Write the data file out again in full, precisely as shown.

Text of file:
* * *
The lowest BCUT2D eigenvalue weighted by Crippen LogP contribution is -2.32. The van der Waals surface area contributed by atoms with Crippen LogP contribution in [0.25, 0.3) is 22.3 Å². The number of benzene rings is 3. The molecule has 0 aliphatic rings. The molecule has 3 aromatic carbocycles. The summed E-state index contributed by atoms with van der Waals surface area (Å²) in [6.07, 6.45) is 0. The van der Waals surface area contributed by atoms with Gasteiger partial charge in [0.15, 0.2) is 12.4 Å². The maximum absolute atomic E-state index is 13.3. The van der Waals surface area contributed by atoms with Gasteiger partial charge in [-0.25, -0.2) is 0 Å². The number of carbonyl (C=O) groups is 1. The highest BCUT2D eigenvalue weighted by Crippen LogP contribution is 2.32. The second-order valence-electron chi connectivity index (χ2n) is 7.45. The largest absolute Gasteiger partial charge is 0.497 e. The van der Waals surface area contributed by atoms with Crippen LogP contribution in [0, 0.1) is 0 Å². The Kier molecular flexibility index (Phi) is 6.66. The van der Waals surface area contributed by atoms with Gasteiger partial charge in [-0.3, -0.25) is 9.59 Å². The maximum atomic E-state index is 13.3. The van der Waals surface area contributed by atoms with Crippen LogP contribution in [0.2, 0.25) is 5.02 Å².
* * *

The lowest BCUT2D eigenvalue weighted by Crippen LogP contribution is -2.32. The van der Waals surface area contributed by atoms with Crippen LogP contribution in [0.25, 0.3) is 22.3 Å². The number of benzene rings is 3. The molecule has 0 aliphatic rings. The molecule has 3 aromatic carbocycles. The summed E-state index contributed by atoms with van der Waals surface area (Å²) in [6.07, 6.45) is 0. The van der Waals surface area contributed by atoms with Gasteiger partial charge in [0.15, 0.2) is 12.4 Å². The maximum absolute atomic E-state index is 13.3. The van der Waals surface area contributed by atoms with Gasteiger partial charge in [-0.25, -0.2) is 0 Å². The number of carbonyl (C=O) groups is 1. The highest BCUT2D eigenvalue weighted by Crippen LogP contribution is 2.32. The second-order valence-electron chi connectivity index (χ2n) is 7.45. The largest absolute Gasteiger partial charge is 0.497 e. The van der Waals surface area contributed by atoms with Crippen LogP contribution in [0, 0.1) is 0 Å². The Kier molecular flexibility index (Phi) is 6.66. The van der Waals surface area contributed by atoms with Gasteiger partial charge in [-0.3, -0.25) is 9.59 Å². The maximum atomic E-state index is 13.3. The van der Waals surface area contributed by atoms with Crippen LogP contribution in [0.2, 0.25) is 5.02 Å².